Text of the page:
3.- b) The probability of being wrong is 100 - 83.11 = 16.89% more less, which still is very high IMHO. I like long tests, so I would continue a little more... but you see that I am not being rigurous here: it is only a guess.

------------------------

If you like, I can recompute these larger tables or even I can release a programme when you can fix the number of games and the draw ratio to get a notepad with the aspect of the LOS table hosted at CPW.

Just for curiosity, I computed and printed LOS values for 1000 games in a few seconds (I think less than ten) and I obtain LOS ~ 74.28% for +17 and LOS ~ 83.13% for +25; both values are very close to the official ones of CPW.

Regards from Spain.

Ajedrecista.

I do exactly what Lucas said: I calculate mean and standard deviation of a normal distribution using the match statistics (wins, draws and loses) and I calculate a probability.Rebel wrote:I have a couple of questions about the LOS table at the CPW.

http://chessprogramming.wikispaces.com/LOS+Table

1. Are bigger tables available (2000-5000) games?

2. Or even better what's the formula of the table?

3. If a change you make is about a small estimated elo gain then at which LOS percentage do you decide to terminate a match? Arrived here there are 2 possibilities:

a) a negative match score. Say you have played 1000 games so far and you have a -17 score. The LOS table states a 74% reliability. Is that enough for you to abort the match and dump the change you made?

b) a positive match score. After 1000 games you have a +25 score indicating a reliable percentage of 83%. What do you decide, take the 83% for granted and count the change as an improvement or do you test further?

Back in June I PM'ed Gerd Isenberg, who sent my PM to Edmund Moshammer: I calculated larger tables with this Fortran 95 code, assuming a draw ratio of 32%:

Code: Select all

```
program LOS_
implicit none
integer, parameter :: partitions = 200000
integer :: n, i, max, j
real(KIND=3) :: score, sigma, three_sqrt_of_two_pi, S1, S2, x, h, h2, k_for_LOS, LOS, wins
write(*,*)
write(*,'(A)') 'Number of games:'
write(*,*)
read(*,*) n
write(*,*)
if (n <= 0) then
write(*,'(A)') 'Incorrect number of games.'
write(*,*)
write(*,'(A)') 'Please close and try again. Press Enter to exit.'
read(*,'()')
stop
end if
max = int(3.24d0*sqrt(n + 0d0)) ! This limit avoids to calculate lots of LOS of the order of 100%, when n is big enough.
three_sqrt_of_two_pi = 3d0*sqrt(2d0*acos(-1d0))
open(unit=111, file='log.txt', status='unknown', action='write')
write(111,'(A,I6)') 'Number of games: ', n
write(111,'(A)') 'Draw ratio: 32% (fixed).'
write(111,*)
write(111,'(A)') 'Wins - loses: LOS:'
do j = 0, max
wins = 3.4d-1*n + 5d-1*j ! Draw ratio = 32%.
score = wins/n + 1.6d-1 ! Draw ratio = 32%.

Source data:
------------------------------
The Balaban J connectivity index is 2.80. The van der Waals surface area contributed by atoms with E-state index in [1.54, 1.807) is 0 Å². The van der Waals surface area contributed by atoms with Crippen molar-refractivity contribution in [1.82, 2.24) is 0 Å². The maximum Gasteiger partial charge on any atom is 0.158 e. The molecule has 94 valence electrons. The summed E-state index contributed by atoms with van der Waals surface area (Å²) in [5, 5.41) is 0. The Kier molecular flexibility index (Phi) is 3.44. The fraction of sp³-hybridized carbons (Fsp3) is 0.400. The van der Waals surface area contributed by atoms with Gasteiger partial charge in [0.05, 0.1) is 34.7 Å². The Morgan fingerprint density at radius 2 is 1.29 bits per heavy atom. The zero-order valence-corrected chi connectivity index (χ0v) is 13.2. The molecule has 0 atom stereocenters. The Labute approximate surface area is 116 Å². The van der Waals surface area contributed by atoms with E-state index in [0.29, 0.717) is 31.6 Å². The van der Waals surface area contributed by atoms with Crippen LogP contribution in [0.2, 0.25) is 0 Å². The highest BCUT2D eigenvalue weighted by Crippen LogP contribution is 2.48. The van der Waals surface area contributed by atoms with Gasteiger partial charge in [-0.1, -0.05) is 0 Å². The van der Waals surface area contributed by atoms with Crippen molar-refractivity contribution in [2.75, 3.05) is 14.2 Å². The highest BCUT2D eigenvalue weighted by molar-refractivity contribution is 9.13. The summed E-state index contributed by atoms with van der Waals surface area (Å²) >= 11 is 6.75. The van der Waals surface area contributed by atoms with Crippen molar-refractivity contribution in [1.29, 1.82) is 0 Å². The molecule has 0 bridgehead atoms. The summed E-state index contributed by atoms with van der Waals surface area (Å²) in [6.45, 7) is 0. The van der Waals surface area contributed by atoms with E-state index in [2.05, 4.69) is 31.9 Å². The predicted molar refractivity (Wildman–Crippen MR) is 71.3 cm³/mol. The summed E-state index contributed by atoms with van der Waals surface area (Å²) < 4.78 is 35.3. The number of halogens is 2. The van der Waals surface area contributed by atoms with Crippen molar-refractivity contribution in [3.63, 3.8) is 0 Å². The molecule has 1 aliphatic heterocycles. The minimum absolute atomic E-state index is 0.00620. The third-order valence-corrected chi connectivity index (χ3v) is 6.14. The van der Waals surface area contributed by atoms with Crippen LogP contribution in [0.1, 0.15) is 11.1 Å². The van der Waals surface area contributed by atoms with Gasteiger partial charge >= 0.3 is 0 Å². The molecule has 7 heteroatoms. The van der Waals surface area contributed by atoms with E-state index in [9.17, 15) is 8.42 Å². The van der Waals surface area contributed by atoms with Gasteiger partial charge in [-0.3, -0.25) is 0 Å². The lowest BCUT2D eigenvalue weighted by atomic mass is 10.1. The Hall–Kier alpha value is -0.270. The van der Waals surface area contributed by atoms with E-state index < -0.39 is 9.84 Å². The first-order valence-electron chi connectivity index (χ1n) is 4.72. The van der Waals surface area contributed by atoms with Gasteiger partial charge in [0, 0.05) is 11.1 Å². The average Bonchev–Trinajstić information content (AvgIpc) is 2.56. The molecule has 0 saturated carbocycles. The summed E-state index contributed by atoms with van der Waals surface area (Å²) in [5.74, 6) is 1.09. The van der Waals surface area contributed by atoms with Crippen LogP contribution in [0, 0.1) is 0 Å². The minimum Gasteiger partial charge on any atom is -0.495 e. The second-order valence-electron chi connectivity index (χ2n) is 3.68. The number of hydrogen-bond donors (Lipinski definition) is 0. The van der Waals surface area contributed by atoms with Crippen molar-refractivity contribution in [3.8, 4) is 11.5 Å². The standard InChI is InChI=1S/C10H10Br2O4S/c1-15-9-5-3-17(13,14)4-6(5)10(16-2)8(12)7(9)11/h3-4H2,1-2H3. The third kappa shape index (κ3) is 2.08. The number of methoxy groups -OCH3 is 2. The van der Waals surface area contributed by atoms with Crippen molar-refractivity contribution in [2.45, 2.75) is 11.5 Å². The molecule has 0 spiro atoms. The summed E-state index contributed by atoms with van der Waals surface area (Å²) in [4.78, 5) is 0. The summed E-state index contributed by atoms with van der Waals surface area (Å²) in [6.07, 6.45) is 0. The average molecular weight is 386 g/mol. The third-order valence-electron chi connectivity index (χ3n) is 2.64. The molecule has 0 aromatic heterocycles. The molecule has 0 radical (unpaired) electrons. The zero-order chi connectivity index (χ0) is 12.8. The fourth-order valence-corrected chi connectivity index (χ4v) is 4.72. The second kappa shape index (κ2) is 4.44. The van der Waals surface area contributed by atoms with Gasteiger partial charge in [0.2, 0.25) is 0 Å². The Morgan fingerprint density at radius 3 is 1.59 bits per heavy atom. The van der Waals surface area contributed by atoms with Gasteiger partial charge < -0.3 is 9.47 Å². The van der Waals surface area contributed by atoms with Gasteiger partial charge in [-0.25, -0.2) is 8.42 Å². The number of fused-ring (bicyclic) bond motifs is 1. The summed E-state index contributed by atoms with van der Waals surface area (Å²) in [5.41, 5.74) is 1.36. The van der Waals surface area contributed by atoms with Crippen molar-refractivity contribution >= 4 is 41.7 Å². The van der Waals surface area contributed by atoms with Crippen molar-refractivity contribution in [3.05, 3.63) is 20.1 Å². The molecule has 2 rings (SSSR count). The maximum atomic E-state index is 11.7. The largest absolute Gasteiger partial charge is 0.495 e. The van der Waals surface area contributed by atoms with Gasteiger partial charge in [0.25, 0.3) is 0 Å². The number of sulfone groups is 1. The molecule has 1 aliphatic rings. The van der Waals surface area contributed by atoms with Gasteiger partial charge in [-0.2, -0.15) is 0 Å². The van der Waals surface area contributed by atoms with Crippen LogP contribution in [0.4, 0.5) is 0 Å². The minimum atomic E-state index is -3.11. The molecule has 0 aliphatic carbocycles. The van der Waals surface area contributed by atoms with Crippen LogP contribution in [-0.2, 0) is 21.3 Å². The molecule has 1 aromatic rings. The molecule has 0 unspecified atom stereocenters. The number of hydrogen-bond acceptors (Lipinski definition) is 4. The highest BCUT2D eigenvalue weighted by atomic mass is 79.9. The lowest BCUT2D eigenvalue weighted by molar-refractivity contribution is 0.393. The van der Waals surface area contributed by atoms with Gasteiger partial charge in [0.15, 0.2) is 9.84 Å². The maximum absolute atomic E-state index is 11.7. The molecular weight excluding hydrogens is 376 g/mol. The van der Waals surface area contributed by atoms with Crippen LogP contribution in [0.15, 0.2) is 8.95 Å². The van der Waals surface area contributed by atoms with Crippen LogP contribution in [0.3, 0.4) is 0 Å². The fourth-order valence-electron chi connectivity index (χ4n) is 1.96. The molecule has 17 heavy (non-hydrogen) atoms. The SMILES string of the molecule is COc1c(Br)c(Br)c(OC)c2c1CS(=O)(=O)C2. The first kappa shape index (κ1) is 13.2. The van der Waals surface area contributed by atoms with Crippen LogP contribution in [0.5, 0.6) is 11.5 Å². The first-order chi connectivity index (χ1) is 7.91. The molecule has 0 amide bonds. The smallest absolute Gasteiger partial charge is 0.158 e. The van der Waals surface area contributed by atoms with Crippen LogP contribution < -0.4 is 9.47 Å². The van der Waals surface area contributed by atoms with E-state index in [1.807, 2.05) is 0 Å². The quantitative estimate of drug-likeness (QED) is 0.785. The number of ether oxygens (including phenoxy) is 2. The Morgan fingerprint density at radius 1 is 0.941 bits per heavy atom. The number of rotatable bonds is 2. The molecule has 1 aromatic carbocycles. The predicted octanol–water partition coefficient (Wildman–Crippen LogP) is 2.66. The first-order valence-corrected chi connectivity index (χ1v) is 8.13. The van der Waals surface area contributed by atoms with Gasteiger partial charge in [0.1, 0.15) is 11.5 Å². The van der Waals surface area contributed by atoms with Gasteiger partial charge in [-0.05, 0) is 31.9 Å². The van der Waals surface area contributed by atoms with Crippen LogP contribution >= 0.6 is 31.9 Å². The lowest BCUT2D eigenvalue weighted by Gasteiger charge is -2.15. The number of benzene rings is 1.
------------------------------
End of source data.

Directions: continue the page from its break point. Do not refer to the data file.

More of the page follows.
sigma = sqrt((score*(1d0 - score) - 8d-2)/n)
! The formula for calculating sigma was taken from this thread (first seen in post #22):
! http://immortalchess.net/forum/showthread.php?t=2237
k_for_LOS = abs(5d-1 - score)/sigma
LOS = 0d0
h = k_for_LOS/partitions ! Start of the composite Simpson's rule for approximate erf function.
h2 = h + h
x = -h
S1 = 0d0
do i = 1, partitions-1, 2
x = x + h2
S1 = S1 + exp(-5d-1*x*x)
end do
x = 0d0
S2 = 0d0
do i = 2, partitions-2, 2
x = x + h2
S2 = S2 + exp(-5d-1*x*x)
end do
LOS = 5d-1 + h*(1d0 + 4d0*S1 + 2d0*S2 + exp(-5d-1*k_for_LOS*k_for_LOS))/three_sqrt_of_two_pi
write(111,'(A,I4,A,F6.2,A)') ' ', j, ' ', 1d-2*nint(1d4*LOS,KIND=3), ' %' ! j = wins - loses
end do
close(111)
write(*,'(A)') 'End of the calculations.'
write(*,*)
end program LOS_
```

1.- They were available for 2000, 5000, 10000, 20000, 50000 and 100000 games because I uploaded them in the PM, but this link expired in July. My method is an approximation which becomes closer with larger number of games, but with even 2000 games my numbers are clearly very close to Edmund's ones (Edmund is the author of that LOS table in CPW).

2.- I do the following:

Code: Select all

```
score = (wins + draws/2)/(wins + draws + loses)
sigma = sqrt{score*(1 - score) - draw_ratio/4]/(wins + draws + loses)}
k = (0.5 - score)/sigma
```

3.- I understand LOS as the probability of being wrong in the assumption of supposing an engine better than the other when in reality is just the opposite. This probability is min.(LOS, 1 - LOS), but of course it is an own thought that does not have to be right.

3.- a) 74.27% is for the engine with +17; the engine with -17 has a LOS value of 100 - 74.27 = 25.73% more less (more than 1/4 of probability of being wrong, which is a lot).

3.- b) The probability of being wrong is 100 - 83.11 = 16.89% more less, which still is very high IMHO. I like long tests, so I would continue a little more... but you see that I am not being rigurous here: it is only a guess.

------------------------

If you like, I can recompute these larger tables or even I can release a programme when you can fix the number of games and the draw ratio to get a notepad with the aspect of the LOS table hosted at CPW.

Just for curiosity, I computed and printed LOS values for 1000 games in a few seconds (I think less than ten) and I obtain LOS ~ 74.28% for +17 and LOS ~ 83.13% for +25; both values are very close to the official ones of CPW.

Regards from Spain.

Ajedrecista.

### Re: LOS (again)